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Avoiding missile reuse is a dead end product

Taking a look at the company’s manufacturing facility, one can see a series of Electron boosters with typical black carbon fiber rockets in the foreground and a metallic-looking reusable booster in the center.

Rocket laboratory

Rocket Lab CEO Peter Beck was once confident that his company would never reuse its rockets like Elon Musk’s SpaceX – to the point where Beck promised to eat his hat.

After a few sips of the mixed hat, Beck drastically changed his tune. Rocket Lab has nearly completed a development program that uses helicopters to hijack Electron boosters after launches, and the company is developing its reusable Neutron rocket when it debuts in 2024.

“I think anyone who is not developing a reusable launch vehicle at the moment is developing a dead-end product because it is so obvious that this is a fundamental approach that needs to be implemented from day one,” Beck told reporters during a press conference. on Tuesday.

Beck’s statement matches sentiment Musk, who told CNBC in response to a video on rebuilding at Rocket Lab that “full and rapid reuse is the holy grail of orbital rocketry.”

Traditionally, rockets that launch satellites and spaceships are disposable – meaning that the launch vehicle, which is the largest and most expensive part of the rocket that lifts it from the ground, is thrown away after launch. SpaceX has used orbital-class rocket boosters for the first time: Musk’s company regularly lands its Falcon boosters after launches and reuses them up to 10 times each.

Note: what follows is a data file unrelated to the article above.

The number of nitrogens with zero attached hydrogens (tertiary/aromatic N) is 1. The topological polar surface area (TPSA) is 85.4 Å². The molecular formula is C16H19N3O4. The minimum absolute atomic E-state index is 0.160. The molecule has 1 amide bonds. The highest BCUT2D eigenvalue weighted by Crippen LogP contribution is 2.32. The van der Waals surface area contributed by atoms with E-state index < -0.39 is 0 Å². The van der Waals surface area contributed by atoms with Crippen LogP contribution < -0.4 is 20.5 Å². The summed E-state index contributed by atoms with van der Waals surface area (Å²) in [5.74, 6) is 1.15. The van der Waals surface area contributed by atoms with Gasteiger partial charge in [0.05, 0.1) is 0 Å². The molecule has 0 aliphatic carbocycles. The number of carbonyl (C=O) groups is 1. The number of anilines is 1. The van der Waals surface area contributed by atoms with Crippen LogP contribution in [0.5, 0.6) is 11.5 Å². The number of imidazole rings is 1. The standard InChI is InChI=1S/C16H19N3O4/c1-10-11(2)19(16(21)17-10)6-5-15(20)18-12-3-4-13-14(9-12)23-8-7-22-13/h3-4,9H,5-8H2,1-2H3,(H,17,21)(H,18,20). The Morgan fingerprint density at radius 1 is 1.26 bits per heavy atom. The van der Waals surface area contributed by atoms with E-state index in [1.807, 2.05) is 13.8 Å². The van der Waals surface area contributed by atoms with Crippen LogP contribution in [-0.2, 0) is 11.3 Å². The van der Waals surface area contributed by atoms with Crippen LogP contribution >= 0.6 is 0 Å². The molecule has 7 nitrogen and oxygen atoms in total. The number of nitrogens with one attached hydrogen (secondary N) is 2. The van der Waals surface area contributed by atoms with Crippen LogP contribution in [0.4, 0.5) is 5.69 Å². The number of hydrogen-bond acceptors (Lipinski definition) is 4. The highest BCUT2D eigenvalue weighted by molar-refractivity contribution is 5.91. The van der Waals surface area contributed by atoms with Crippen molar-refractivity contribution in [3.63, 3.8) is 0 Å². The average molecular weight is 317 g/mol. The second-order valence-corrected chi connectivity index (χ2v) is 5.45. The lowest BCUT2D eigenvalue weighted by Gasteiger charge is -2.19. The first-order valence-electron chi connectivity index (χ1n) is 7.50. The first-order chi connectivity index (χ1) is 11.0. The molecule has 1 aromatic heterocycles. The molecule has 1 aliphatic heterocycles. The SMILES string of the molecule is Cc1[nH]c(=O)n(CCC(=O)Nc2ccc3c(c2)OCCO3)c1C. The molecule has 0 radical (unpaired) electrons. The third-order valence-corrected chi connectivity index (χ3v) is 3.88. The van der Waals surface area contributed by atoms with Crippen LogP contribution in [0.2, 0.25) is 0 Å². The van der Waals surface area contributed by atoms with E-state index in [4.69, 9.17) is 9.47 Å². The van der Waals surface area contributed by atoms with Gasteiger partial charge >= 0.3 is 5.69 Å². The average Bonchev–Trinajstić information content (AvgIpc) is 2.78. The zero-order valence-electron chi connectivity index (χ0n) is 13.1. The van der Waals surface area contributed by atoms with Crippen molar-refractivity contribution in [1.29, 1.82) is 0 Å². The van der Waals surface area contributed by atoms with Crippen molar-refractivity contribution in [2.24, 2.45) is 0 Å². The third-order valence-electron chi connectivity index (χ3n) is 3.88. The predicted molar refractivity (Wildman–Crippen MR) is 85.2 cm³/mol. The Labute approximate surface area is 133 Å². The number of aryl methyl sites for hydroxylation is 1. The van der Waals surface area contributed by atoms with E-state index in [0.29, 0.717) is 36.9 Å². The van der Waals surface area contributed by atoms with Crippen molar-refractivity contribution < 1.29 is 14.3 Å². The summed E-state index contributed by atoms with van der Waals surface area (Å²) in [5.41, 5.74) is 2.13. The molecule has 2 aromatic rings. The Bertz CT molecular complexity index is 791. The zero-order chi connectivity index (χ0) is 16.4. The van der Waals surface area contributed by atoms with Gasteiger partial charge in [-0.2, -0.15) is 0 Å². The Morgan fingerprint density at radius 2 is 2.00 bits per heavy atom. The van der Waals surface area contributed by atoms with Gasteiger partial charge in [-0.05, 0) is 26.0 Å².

Composite image showing the Falcon 9 launch vehicle taking off and landing back near the launch pad minutes later.

Spacex

Next year they will catch a rocket from a helicopter

A close look at the Electron reusable rocket booster.

Rocket laboratory

Rocket Lab uses a new thermal shielding system on its Electron accelerator to amplify it for extraction, a type of graphite that makes a carbon fiber rocket “almost metallic,” Beck said.

After Rocket Lab completes its recovery testing program, Beck expects “about 50% of Electron’s flights will be reusable, not expendable.” The main goal of Rocket Lab in missile reuse remains to increase production.

Recalling 2021, in which his company has completed five launches so far, Beck said the year was “terrible” and “really, really hard.” He described New Zealand’s Covid isolation procedures as a major concern for the company, saying they slowed down the company’s production and schedule.

But Rocket Lab is gearing up to bounce back next year.

“We have several launch vehicles on the floor and we have a very, very busy year in 2022,” Beck said.




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